It’s Foodie Friday and it’s also the first day of Summer. Actually, it’s felt like July down here in the Carolinas since May, but I digress. In honor of the day, Dairy Queen is giving out coupons for a free soft serve ice cream cone. Yum! What better way to celebrate the new season?
Well, not to be the one to look a gift horse in the mouth, but of course, there are strings attached. You see, in order to get said free cone you need to purchase something else at DQ. Not that I’d generally mind doing so but that little bit of fine print sort of chills my enthusiasm (see what I did there?). Oh yeah, one other thing – in order to get the coupon you need to have installed the DQ app on your phone. I mean, who doesn’t want yet another app tracking you, sending data to who knows where, taking up room on your phone and hitting you up with “big announcements” every hour or so?
My point is a broader one that just beating up on Dairy Queen. I’ve always had an issue with seemingly benevolent marketing or charitable offers that are really self-serving. You know what I mean. How many offers have you seen for “buy this and we’ll make a donation to this worthy cause”? If the cause is so great, why don’t you just make the donation? Then there are those “free” offers that cost you in other ways. Opera, the browser company, offered “free” VPN a couple of years ago. Of course, you had to agree to let them track your usage and share the data with third parties. Sure, it’s supposedly completely anonymized but if it includes a device identifier of any sort or location data, it’s not hard to merge it with other data.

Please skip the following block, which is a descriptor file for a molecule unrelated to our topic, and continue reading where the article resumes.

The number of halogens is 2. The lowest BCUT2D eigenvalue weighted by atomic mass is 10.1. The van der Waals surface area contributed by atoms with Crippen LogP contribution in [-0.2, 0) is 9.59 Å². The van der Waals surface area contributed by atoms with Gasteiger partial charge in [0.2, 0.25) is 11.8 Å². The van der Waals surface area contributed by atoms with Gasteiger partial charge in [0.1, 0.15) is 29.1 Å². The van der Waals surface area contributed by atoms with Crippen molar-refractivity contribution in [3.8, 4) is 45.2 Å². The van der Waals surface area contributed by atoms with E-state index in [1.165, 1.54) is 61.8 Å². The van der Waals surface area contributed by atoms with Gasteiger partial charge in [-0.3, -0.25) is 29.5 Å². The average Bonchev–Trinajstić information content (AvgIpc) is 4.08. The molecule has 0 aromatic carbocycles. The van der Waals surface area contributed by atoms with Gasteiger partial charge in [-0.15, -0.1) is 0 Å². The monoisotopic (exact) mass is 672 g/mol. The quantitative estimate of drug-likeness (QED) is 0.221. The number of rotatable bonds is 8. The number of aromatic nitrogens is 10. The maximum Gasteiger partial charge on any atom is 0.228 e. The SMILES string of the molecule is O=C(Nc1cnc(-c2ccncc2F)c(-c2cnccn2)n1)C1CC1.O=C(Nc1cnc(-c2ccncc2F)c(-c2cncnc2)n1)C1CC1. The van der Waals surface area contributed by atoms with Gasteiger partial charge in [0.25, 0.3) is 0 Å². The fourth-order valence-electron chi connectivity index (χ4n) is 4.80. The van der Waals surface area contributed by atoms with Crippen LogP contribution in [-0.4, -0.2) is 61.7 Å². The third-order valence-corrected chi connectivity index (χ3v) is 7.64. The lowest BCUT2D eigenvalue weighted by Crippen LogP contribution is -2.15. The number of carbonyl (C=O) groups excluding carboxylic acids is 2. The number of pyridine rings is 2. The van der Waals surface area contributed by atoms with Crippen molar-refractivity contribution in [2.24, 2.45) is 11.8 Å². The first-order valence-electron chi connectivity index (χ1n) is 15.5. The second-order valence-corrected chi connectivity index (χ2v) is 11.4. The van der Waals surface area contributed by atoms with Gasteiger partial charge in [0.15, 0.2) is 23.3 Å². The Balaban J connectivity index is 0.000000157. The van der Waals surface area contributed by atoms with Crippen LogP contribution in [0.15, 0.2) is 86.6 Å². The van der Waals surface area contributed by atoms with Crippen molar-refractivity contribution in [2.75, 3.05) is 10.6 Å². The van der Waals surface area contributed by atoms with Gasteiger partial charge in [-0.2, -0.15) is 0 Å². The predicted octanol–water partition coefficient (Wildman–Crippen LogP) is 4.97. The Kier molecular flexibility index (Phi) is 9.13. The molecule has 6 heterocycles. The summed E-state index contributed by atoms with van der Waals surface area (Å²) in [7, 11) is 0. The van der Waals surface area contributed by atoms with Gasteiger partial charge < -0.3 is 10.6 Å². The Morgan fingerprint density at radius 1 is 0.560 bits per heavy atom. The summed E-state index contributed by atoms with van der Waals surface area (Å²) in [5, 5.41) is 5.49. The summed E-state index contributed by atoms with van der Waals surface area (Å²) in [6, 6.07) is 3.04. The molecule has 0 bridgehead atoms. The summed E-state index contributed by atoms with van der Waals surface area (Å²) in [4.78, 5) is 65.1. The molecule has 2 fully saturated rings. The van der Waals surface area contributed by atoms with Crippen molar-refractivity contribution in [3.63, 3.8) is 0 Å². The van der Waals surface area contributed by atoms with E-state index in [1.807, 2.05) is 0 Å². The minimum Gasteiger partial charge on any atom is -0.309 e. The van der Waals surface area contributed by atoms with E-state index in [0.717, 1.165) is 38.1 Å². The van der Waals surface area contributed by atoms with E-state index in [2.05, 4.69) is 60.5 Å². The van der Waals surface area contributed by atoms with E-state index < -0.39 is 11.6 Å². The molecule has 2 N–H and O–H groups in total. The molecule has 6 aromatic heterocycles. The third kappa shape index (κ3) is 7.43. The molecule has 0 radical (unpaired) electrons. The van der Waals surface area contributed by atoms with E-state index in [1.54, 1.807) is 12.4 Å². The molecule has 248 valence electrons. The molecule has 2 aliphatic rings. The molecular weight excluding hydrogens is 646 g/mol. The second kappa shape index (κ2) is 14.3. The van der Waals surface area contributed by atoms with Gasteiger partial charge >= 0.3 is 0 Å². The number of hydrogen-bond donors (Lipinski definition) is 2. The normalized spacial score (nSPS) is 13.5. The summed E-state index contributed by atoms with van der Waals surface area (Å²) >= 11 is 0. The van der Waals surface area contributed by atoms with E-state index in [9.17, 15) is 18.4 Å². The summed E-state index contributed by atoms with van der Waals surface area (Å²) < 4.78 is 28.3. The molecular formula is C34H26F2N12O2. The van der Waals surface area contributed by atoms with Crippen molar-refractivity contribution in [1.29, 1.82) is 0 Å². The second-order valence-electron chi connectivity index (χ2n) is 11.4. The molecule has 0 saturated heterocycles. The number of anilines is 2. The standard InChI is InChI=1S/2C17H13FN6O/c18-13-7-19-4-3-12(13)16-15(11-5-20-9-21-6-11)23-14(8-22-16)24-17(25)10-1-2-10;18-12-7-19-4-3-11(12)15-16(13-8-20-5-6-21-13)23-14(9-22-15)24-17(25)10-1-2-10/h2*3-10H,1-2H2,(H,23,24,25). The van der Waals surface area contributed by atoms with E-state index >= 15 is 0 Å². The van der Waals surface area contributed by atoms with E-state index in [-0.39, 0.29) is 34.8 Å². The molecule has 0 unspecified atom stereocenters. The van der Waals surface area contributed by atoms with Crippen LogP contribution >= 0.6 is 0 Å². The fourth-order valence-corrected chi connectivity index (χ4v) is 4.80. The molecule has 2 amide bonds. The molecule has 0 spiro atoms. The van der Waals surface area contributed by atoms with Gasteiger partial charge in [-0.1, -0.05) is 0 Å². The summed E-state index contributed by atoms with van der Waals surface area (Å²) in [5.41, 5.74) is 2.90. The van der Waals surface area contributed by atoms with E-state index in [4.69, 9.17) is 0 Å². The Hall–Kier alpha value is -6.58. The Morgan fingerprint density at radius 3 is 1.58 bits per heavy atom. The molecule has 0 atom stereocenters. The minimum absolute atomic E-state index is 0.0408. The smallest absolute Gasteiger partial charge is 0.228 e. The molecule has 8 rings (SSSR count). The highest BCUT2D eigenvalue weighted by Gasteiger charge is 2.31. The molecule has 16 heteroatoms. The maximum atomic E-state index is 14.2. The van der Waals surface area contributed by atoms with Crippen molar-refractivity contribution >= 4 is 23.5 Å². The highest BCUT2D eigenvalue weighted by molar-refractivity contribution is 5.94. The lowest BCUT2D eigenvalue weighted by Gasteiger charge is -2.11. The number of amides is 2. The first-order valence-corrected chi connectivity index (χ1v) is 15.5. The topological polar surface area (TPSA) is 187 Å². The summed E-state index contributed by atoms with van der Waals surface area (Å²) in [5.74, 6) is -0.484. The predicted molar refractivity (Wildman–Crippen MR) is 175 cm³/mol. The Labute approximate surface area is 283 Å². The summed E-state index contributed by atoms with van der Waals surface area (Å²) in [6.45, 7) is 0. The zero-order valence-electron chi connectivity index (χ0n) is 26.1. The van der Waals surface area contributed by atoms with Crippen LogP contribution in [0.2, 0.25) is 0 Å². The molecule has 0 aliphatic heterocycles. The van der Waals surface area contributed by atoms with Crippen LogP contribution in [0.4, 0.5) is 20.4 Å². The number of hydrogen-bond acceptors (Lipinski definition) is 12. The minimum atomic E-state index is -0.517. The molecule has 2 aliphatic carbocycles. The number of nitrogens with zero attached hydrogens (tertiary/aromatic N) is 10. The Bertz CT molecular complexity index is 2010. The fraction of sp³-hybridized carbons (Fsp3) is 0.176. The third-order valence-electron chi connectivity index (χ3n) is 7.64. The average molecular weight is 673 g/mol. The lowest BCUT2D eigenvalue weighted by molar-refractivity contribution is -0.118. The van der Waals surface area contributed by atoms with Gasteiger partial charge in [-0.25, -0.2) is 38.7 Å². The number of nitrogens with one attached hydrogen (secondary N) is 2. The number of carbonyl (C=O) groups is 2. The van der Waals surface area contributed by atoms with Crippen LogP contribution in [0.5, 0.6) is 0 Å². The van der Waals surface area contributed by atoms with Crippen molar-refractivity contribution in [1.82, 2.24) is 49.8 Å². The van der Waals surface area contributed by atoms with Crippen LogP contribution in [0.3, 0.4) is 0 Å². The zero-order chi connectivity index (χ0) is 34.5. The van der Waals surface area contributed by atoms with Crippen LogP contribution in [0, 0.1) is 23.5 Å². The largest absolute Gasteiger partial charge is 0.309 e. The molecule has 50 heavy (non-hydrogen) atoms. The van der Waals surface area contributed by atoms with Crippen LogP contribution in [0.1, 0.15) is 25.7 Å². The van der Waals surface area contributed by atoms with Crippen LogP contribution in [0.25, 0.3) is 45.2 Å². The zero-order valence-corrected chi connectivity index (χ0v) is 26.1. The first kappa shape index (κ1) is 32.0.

Gift horses may, in fact, be Trojan Horses too. There are way too many “free” offers that are really scams. We’ve all seen the “free” product that involved paying shipping and handling charges that are detailed in tiny print and quite costly. Then there are the “free” products that require you to hand over a credit card, ostensibly so that if you make any “optional” purchases it’s a seamless transaction or maybe they’ve enrolled you in something that will charge you monthly once your “free” period is up. Illegal? Actually no, if it’s disclosed (you read all the mouse-type every time, don’t you). Shady as hell? You bet.
If you’re going to make free offers or do something nice for your customer, do so without strings. A gift involves altruism. If there is an ulterior motive lying within, it’s not a gift, right?